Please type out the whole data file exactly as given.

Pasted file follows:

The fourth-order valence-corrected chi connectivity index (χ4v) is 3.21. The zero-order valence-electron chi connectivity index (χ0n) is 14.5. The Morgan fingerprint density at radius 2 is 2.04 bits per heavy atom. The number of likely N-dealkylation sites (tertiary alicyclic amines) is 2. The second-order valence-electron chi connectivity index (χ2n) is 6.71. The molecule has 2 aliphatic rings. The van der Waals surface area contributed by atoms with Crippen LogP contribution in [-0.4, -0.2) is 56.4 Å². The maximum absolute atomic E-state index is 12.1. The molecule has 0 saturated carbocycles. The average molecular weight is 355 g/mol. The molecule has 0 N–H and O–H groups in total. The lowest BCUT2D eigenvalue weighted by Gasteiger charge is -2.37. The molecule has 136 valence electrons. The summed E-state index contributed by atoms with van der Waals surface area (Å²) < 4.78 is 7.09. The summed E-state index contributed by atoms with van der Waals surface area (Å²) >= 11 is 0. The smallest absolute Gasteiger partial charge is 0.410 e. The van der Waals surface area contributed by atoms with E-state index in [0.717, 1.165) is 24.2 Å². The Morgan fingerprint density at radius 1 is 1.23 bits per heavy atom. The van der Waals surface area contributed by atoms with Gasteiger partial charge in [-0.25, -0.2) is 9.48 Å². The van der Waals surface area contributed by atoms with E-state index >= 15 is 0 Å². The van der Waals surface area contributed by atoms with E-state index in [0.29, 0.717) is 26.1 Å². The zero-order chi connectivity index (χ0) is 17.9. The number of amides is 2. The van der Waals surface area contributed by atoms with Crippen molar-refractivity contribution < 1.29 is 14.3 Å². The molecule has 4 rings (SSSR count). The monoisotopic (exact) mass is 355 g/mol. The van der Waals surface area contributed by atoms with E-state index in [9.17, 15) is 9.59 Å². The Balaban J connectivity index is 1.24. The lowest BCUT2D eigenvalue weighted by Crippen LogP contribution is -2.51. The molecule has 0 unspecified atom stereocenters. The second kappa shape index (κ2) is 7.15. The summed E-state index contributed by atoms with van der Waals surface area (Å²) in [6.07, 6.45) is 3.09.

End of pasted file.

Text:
The fourth-order valence-corrected chi connectivity index (χ4v) is 3.21. The zero-order valence-electron chi connectivity index (χ0n) is 14.5. The Morgan fingerprint density at radius 2 is 2.04 bits per heavy atom. The number of likely N-dealkylation sites (tertiary alicyclic amines) is 2. The second-order valence-electron chi connectivity index (χ2n) is 6.71. The molecule has 2 aliphatic rings. The van der Waals surface area contributed by atoms with Crippen LogP contribution in [-0.4, -0.2) is 56.4 Å². The maximum absolute atomic E-state index is 12.1. The molecule has 0 saturated carbocycles. The average molecular weight is 355 g/mol. The molecule has 0 N–H and O–H groups in total. The lowest BCUT2D eigenvalue weighted by Gasteiger charge is -2.37. The molecule has 136 valence electrons. The summed E-state index contributed by atoms with van der Waals surface area (Å²) < 4.78 is 7.09. The summed E-state index contributed by atoms with van der Waals surface area (Å²) >= 11 is 0. The smallest absolute Gasteiger partial charge is 0.410 e. The van der Waals surface area contributed by atoms with E-state index in [0.717, 1.165) is 24.2 Å². The Morgan fingerprint density at radius 1 is 1.23 bits per heavy atom. The van der Waals surface area contributed by atoms with Gasteiger partial charge in [-0.25, -0.2) is 9.48 Å². The van der Waals surface area contributed by atoms with E-state index >= 15 is 0 Å². The van der Waals surface area contributed by atoms with E-state index in [0.29, 0.717) is 26.1 Å². The zero-order chi connectivity index (χ0) is 17.9. The number of amides is 2. The van der Waals surface area contributed by atoms with Crippen molar-refractivity contribution < 1.29 is 14.3 Å². The molecule has 4 rings (SSSR count). The monoisotopic (exact) mass is 355 g/mol. The van der Waals surface area contributed by atoms with E-state index in [9.17, 15) is 9.59 Å². The Balaban J connectivity index is 1.24. The lowest BCUT2D eigenvalue weighted by Crippen LogP contribution is -2.51. The molecule has 0 unspecified atom stereocenters. The second kappa shape index (κ2) is 7.15. The summed E-state index contributed by atoms with van der Waals surface area (Å²) in [6.07, 6.45) is 3.09.